We interrupt our regularly scheduled programming for this important message:

The Major League Baseball season starts tomorrow, which happens to make me incredibly happy. However, one thing I’m not quite as in love with also starts tomorrow: Fantasy Baseball.

Despite being a huge baseball fan, I still find it hard to get excited about a team that isn’t actually real. As such, I feel compelled to try to help my fellow woman cope with a husband/boyfriend/friend/brother who obsesses over fantasy sports.

First off, let me just say that you don’t even want to know the dorkiness complexities of my husband’s league.

When I think I’ve heard it all about their league, another layer of the onion gets peeled off, and I’m completely horrified. If you don’t find passing a white jacket with fuzzy lining on the hood to the new league champion every year horrifying, then you are probably in my husband’s league.

(yes, this is the jacket and yes, that’s embroidery on the back of the jacket. They actually pay for that.)

In light of that disturbing knowledge, here are my four tips for coping with your dude’s ridiculous fantasy sports habit:

  1. Fantasy sports=male bonding. My husband’s league is made up of his college buddies (whom I love dearly) and this is how they keep in touch with each other. So even though I say this and can’t help but roll my eyes at the same time, it truly is more to them than just how well their team is doing. They get to trash talk each other and talk about sports no matter how many miles are between them. And let’s be real. Unless the OPS of an obscure Royals outfielder whips you into a frenzy (I’m sure there’s a few of you girls out there…maybe 4.3 of you), trust me; you want him to have an outlet to talk about it where that outlet is not you. They’ll talk about Albert Pujols’ opposite field power with a reverence that would make just about any wife/girlfriend/friend/sister uncomfortable, so you’re better off not hearing those conversations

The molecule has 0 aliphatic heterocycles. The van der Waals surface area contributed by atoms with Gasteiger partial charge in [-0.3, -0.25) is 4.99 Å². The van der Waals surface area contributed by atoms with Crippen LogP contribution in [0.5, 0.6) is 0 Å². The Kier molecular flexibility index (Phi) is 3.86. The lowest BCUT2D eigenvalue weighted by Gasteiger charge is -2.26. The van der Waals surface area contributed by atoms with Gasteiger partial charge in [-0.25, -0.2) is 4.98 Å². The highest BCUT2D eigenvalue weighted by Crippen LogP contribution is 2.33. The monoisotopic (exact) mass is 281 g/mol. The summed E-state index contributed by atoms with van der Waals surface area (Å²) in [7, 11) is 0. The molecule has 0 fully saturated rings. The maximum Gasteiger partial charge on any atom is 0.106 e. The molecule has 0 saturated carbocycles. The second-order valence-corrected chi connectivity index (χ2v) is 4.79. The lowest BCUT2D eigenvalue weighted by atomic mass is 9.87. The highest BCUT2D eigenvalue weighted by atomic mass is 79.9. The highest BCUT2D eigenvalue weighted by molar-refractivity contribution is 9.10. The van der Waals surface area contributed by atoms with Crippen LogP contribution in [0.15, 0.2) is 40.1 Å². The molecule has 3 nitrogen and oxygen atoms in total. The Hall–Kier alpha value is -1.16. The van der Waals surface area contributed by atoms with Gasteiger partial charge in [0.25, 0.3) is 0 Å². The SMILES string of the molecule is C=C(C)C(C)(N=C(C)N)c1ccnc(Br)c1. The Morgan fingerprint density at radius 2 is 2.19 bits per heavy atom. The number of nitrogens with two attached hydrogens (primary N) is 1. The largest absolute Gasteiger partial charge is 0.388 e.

2. Tradeoffs. Oh, glorious tradeoffs. In my vast experience in marriage (just under six months) I have learned the importance (and the prevalence) of tradeoffs. If he needs three hours to hang with his buddies and draft his team on one Saturday, let him have that time, and let him have it without any interruptions or complaints from you. Once it’s over, he owes you a nice dinner/a movie/a mowed lawn/a foot massage/at least 24 hours where you don’t have to hear the words “WHIP” and “Roy Halladay”. It’s only fair. I’d lay out the tradeoff rules before the draft, if I were you.
  3. Pull him out of fantasy and into reality as necessary. For example, on Saturday afternoon, my husband was flipping through the channels to ESPN, right as a Fantasy Baseball show came on. So I heard a voice say on the TV: “The Fantasy Draft Preview on ESPN starts now.” So I yelled from the other room to my husband, “The Nerd Alert Preview on ESPN starts now!”  Look, I have a serious passion for the Harry Potter books and movies, so I know a thing or two about liking something to a pretty high level on the nerdy scale. It’s good to be reminded sometimes when our passions go a little over the top.
  4. Set boundaries. I am a big believer in setting expectations so everyone is on the same page. I have an extremely low tolerance for when guys check their phone or computer after every play and see how they are faring against that week’s opponent. Worst of all, they feel compelled to give a running update of their team’s score. (I can’t stress enough that only you care how your team is doing. Only. You.) Thankfully, my husband does not do this and he knows that most of the time, I don’t mind fantasy sports discussion, as long as it doesn’t devolve into that. So set your limits. If you need a good starting place, I’d say middle inning relievers. If you hear those words in a sentence, tell him he needs to stop.

This way—whether you’re a baseball fan like me or not—you can live firmly in reality, even if your favorite guy chooses not to do so. You’re worth it.